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Here's an explanation from a book that I read:

enter image description here

Now, I have a few problems with this explanation as well as with the "cone method". I guess that all my problems boil down to the concept of infinitesimal.

  1. The book says "a normal to $dA$ makes an angle $\phi$ with a radial line from $q$". Now, the problem is that I can take another radial line intersecting $dA$ which will make a different angle with the area.

  2. The strength of the electric field passing through the projected area ($dA \cos \phi$) is different from $\vec{E}$ because the projected area is closer to the charge, yet the book seems to ignore that. The same goes for the "cone method":

enter image description here

Books calculate proportion between the areas and the radii using the same radius for $dA \cos \phi$ and $dA$ although the distance of the projected area from the charge is different than from the original area to the charge.

So how can I solve these contradictions? Is there a strict mathematical proof that an electric flux through any area inside a cone (regardless of its orientation) is the same?

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2 Answers 2

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Well the problem is your concept of infinitesimal. You see the picture with a macroscopic $dA$, it isn't a real situation, it's to make you understand.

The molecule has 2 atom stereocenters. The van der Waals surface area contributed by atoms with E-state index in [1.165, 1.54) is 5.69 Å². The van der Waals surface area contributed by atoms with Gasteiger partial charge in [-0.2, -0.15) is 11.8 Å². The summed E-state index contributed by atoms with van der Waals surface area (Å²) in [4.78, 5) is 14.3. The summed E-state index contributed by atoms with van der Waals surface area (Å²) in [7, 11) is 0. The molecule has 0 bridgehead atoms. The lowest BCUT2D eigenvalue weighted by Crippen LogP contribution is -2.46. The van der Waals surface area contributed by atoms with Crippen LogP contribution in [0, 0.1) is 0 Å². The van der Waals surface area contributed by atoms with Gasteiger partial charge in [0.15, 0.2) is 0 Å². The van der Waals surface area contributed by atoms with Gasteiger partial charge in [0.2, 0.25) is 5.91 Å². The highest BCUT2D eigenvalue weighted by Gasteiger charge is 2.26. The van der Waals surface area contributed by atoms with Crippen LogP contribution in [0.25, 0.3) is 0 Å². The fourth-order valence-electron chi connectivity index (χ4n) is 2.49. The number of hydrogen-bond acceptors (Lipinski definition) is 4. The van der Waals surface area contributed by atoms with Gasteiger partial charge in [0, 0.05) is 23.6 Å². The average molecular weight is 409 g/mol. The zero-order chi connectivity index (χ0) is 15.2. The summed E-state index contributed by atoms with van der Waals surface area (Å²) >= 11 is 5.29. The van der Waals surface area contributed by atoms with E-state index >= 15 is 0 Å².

You have to do $dA \rightarrow 0$, in this limit :

1-You can't take another radial line, if you do that the different angle $\Delta\phi \rightarrow 0$ in the limit $dA \rightarrow 0$

2-The field $\vec{E}$ is different for a quantity $\Delta E \rightarrow 0$ in the limit $dA\rightarrow0$

You can do the calculation with macroscopic $dA$ but you will see that the difference will go to 0 in the infinitesimal limit. It's the same when you do surface integrals in a calculus course.

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@Karozo essentially gave you the right answer - but just to help you convince yourself, I encourage you to write down the equations for the "difference" - the analysis that takes account of $\Delta \phi$ being finite. You will find that some additional terms appear in the answer - just as you were suspecting. However, you will see that as $\Delta \phi$ tends to zero, these additional terms will tend to zero faster than the answer - in other words, they become zero in the limit of infinitesimal angles. And that is precisely the point.

If you had difficulty writing down the geometrical equations let me know - but you will learn a lot more from trying this yourself. And you are already 75% of the way there because you drew a clear diagram.

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    $\begingroup$ Can you show the equations please? Thanks in advance. $\endgroup$
    – user52153
    Aug 29, 2014 at 16:16

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